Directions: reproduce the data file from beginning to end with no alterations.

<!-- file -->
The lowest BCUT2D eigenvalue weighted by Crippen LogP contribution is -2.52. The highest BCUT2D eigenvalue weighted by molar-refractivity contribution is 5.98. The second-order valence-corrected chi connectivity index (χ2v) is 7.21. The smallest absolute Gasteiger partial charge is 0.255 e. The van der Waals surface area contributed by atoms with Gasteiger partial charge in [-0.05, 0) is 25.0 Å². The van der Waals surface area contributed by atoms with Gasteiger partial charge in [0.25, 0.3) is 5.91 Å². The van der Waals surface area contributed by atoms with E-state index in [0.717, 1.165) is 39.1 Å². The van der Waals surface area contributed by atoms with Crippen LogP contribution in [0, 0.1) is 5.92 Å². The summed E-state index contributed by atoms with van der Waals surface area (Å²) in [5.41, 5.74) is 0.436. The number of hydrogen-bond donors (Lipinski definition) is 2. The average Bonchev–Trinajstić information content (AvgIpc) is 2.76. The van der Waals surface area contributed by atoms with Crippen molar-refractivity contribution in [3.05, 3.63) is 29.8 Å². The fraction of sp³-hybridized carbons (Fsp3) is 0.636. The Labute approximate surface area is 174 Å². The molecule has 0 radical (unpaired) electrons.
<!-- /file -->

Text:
The lowest BCUT2D eigenvalue weighted by Crippen LogP contribution is -2.52. The highest BCUT2D eigenvalue weighted by molar-refractivity contribution is 5.98. The second-order valence-corrected chi connectivity index (χ2v) is 7.21. The smallest absolute Gasteiger partial charge is 0.255 e. The van der Waals surface area contributed by atoms with Gasteiger partial charge in [-0.05, 0) is 25.0 Å². The van der Waals surface area contributed by atoms with Gasteiger partial charge in [0.25, 0.3) is 5.91 Å². The van der Waals surface area contributed by atoms with E-state index in [0.717, 1.165) is 39.1 Å². The van der Waals surface area contributed by atoms with Crippen LogP contribution in [0, 0.1) is 5.92 Å². The summed E-state index contributed by atoms with van der Waals surface area (Å²) in [5.41, 5.74) is 0.436. The number of hydrogen-bond donors (Lipinski definition) is 2. The average Bonchev–Trinajstić information content (AvgIpc) is 2.76. The van der Waals surface area contributed by atoms with Crippen molar-refractivity contribution in [3.05, 3.63) is 29.8 Å². The fraction of sp³-hybridized carbons (Fsp3) is 0.636. The Labute approximate surface area is 174 Å². The molecule has 0 radical (unpaired) electrons.